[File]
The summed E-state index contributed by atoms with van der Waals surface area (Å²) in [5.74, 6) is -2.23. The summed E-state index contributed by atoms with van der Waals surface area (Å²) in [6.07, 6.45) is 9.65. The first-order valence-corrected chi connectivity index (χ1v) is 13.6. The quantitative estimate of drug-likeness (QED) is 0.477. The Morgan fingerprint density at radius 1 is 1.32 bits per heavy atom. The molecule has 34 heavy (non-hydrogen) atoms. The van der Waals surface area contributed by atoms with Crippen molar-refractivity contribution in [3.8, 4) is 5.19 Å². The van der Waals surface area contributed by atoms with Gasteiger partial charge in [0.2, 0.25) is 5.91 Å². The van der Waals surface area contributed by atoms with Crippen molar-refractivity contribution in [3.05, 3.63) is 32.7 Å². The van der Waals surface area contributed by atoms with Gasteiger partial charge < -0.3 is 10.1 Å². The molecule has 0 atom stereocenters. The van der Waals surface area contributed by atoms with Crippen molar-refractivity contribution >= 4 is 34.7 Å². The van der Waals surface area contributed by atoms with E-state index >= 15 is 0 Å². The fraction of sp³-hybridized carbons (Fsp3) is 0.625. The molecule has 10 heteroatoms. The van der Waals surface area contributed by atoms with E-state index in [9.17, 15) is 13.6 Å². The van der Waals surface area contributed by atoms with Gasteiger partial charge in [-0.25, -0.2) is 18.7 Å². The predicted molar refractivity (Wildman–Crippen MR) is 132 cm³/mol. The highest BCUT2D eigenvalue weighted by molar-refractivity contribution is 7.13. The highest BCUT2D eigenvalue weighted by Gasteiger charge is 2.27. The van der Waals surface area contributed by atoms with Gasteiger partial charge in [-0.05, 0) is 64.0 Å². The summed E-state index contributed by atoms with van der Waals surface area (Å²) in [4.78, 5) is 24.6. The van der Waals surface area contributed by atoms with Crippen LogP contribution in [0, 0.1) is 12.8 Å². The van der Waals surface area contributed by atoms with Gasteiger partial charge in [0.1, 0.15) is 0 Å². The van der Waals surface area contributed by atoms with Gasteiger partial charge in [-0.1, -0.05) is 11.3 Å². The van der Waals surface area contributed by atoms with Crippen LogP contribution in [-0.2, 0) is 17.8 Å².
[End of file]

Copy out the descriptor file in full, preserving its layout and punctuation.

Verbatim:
The summed E-state index contributed by atoms with van der Waals surface area (Å²) in [5.74, 6) is -2.23. The summed E-state index contributed by atoms with van der Waals surface area (Å²) in [6.07, 6.45) is 9.65. The first-order valence-corrected chi connectivity index (χ1v) is 13.6. The quantitative estimate of drug-likeness (QED) is 0.477. The Morgan fingerprint density at radius 1 is 1.32 bits per heavy atom. The molecule has 34 heavy (non-hydrogen) atoms. The van der Waals surface area contributed by atoms with Crippen molar-refractivity contribution in [3.8, 4) is 5.19 Å². The van der Waals surface area contributed by atoms with Gasteiger partial charge in [0.2, 0.25) is 5.91 Å². The van der Waals surface area contributed by atoms with Crippen molar-refractivity contribution in [3.05, 3.63) is 32.7 Å². The van der Waals surface area contributed by atoms with Gasteiger partial charge < -0.3 is 10.1 Å². The molecule has 0 atom stereocenters. The van der Waals surface area contributed by atoms with Crippen molar-refractivity contribution >= 4 is 34.7 Å². The van der Waals surface area contributed by atoms with E-state index >= 15 is 0 Å². The fraction of sp³-hybridized carbons (Fsp3) is 0.625. The molecule has 10 heteroatoms. The van der Waals surface area contributed by atoms with E-state index in [9.17, 15) is 13.6 Å². The van der Waals surface area contributed by atoms with Gasteiger partial charge in [-0.25, -0.2) is 18.7 Å². The predicted molar refractivity (Wildman–Crippen MR) is 132 cm³/mol. The highest BCUT2D eigenvalue weighted by molar-refractivity contribution is 7.13. The highest BCUT2D eigenvalue weighted by Gasteiger charge is 2.27. The van der Waals surface area contributed by atoms with Gasteiger partial charge in [-0.05, 0) is 64.0 Å². The summed E-state index contributed by atoms with van der Waals surface area (Å²) in [4.78, 5) is 24.6. The van der Waals surface area contributed by atoms with Crippen LogP contribution in [0, 0.1) is 12.8 Å². The van der Waals surface area contributed by atoms with Gasteiger partial charge in [0.1, 0.15) is 0 Å². The van der Waals surface area contributed by atoms with Gasteiger partial charge in [-0.1, -0.05) is 11.3 Å². The van der Waals surface area contributed by atoms with Crippen LogP contribution in [-0.2, 0) is 17.8 Å².